Thank you for your long, thoughtful response. I like how you highlight the resilience of the human spirit. Yes, parents who educate for agency can empower their children to get an education despite being still-faced by school, and conversely, how a school that encourages agency can counteract the ill effects of disempowering parents.
    In other words, anyone who cares about kids can make a difference, and the ball they should keep their eye on is their sense that they can have an impact on the world.
    Even better when some adult goes all the way and helps the child make better and better differences: creating, helping, mending, changing bad situations to good.
    …And thank you all for your comments. There was some controversy about this online yesterday.

  7. Liz Ditz says:

    This is a wonderful post, Rick, especially for teachers.

    There’s a preschool teacher, Teacher Tom, for whom this post would resonate. His preschool program is all about agency.

    I’m not sure what the internet controversy was about, but if it was about autism, it’s almost certainly wrong. Each autistic individual experiences autism in a different way.

    People with autism do have empathy. Childen with autism may have difficulty with social relations, but it doesn’t mean they don’t long for friends.

    OK, that’s enough lecturing. Let me know if you’d like to know more about autism.

  8. Rick says:

    Liz, thank you for this on autism. I agree the same principles apply to all kids.

  9. Peter Holleley says:

    Dear Rick and friends,

    Thank you for letting a parent peek inside the world of professional educators, your experiments and musings, and for allowing an outsider to post his two-cents worth.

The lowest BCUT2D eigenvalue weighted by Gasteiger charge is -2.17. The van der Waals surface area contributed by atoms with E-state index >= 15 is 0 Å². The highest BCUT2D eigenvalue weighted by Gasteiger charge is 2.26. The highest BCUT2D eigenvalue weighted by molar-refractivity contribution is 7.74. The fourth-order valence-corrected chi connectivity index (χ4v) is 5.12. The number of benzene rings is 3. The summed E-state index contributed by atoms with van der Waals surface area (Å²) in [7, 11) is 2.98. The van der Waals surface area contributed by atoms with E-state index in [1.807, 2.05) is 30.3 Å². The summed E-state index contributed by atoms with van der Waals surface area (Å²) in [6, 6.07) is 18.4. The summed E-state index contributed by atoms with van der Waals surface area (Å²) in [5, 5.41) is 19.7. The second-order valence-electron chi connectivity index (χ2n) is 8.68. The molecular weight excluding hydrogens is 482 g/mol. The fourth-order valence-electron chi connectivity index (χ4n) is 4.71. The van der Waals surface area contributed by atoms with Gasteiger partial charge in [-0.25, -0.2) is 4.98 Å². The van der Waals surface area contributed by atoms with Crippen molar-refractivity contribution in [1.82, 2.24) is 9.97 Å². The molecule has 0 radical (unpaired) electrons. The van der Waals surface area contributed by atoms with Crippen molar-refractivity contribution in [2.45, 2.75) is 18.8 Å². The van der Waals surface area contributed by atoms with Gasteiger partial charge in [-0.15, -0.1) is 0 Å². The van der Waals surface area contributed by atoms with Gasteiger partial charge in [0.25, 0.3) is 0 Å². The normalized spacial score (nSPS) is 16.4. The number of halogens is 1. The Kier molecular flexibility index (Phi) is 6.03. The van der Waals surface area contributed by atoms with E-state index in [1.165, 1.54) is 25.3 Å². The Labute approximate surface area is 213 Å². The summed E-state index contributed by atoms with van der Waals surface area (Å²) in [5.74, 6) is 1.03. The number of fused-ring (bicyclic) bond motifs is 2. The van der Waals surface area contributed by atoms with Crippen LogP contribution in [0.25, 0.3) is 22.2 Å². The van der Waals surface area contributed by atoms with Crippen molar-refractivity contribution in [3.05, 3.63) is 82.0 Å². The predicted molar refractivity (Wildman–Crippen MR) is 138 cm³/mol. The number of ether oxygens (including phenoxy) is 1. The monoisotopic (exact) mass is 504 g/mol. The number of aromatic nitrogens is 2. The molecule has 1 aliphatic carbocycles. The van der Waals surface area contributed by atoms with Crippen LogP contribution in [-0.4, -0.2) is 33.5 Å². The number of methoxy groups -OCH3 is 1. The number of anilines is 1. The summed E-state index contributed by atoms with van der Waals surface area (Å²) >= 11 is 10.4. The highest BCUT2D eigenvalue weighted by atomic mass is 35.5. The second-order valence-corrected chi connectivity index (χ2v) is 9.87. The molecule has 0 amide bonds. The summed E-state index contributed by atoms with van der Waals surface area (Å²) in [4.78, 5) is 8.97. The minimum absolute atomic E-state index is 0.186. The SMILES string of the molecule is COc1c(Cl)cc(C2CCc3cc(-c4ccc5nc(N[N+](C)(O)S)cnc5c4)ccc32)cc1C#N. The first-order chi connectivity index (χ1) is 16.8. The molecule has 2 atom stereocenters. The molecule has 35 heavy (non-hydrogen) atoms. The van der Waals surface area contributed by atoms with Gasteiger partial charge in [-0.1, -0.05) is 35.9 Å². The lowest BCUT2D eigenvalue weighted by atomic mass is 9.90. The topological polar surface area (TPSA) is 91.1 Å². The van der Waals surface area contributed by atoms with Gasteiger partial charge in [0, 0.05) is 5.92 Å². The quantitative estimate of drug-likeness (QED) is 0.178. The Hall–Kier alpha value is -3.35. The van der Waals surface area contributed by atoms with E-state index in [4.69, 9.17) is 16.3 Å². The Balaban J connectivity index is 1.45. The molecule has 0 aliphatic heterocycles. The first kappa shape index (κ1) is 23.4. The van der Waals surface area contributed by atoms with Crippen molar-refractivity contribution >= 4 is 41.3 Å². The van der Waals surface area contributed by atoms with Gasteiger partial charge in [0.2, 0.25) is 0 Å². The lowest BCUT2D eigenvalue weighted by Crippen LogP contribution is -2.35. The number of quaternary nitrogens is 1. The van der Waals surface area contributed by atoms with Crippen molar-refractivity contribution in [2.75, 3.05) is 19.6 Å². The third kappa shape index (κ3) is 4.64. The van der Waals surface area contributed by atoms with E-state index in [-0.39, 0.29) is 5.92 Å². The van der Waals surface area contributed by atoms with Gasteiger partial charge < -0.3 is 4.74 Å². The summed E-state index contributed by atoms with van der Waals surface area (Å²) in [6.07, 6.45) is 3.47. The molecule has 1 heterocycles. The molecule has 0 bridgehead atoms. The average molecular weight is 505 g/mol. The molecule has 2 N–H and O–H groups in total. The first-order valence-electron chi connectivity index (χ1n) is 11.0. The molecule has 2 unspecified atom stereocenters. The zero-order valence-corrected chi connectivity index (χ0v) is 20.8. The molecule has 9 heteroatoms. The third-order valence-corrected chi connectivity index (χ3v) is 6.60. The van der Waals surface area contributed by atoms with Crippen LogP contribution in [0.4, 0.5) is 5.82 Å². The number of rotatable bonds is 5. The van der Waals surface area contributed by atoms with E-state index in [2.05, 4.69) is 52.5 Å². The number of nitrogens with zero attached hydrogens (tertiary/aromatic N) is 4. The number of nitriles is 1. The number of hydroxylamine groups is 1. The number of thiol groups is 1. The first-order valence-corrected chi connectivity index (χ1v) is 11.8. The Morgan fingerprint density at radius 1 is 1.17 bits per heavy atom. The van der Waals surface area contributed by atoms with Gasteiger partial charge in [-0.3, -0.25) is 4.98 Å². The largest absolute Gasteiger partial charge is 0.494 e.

During the week, March Break notwithstanding, I’ve come back to this post and your comments a dozen times trying to figure out “What’s in it for parents?” and “What here that I/they can use?” … (Note; I cheekily ass-u-me there SHOULD be some such here!)

    Sure, experimenters experimented and discovered that water does in fact flow downhill, and mused about this. (Laymen’s observations tell us that THE Basic Action of Life, all of Life, is to Cause Effects so as to (a) get nourishment – witness the flower petal that follows the sun, the pet poodle at dinner time and ones own children when the ice-cream truck chimes on the street outside; and (b) find and mate with a strong partner, a la Charles Darwin.)

    In this video the child is doing what is ingrained in our genes over millennia; she is practicing doing (a) and (b) with fun and enthusiasm … and is upset when it doesn’t work.

    Poker-faced Mom is practicing the (lack of) expression she will need when her toddler turns two and has a melt-down in the mall, and the expression that is essential for staying connected with her rebellious teenager who may by then be bigger and louder than herself.

    Now one could say that this mom is “vaccinating her baby” in preparation for the child’s inevitable exposure to still-/poker-faces at school and in life … We all know that adage; “What doesn’t kill you makes you stronger (or pig-headed!).”

    Sorry if I sound flippant, unappreciative of the finer points of scientific research … I’m just trying to reflect on what today’s busy distracted parents need and want; short bite-size pieces they can use here and now.

    Thanks for allowing me to vent!

    Enjoy the wonderfully warm spring (in Ontario).

    Montessori-AMI Parent Peter in Toronto, Canada.

  10. Michele says:

    This is great and inspire a question: A very good friend of mine had her son while she was young and into an emotionally abusive relationship and ended up with severe PPD (she also had depression during pregnancy) I remember her one year old reacting in a panic and confusion when she would sit there and cry and be so consumed by her own feelings that she would ignore him. He would get agitated, trying to get her to connect with him, but nothing. I also remember him at 3 while at the restaurant, he was touching his mother gently and she never looked at him, he poked her in a friendly way, nothing again, he poked her harder out of determination to get her attention, nothing again so he decided to hitting her hard in desperation, so she turned angrily and scolded him for his bad behaviour. My heart was broken, all he wanted was acknowledgement from the mother he loved.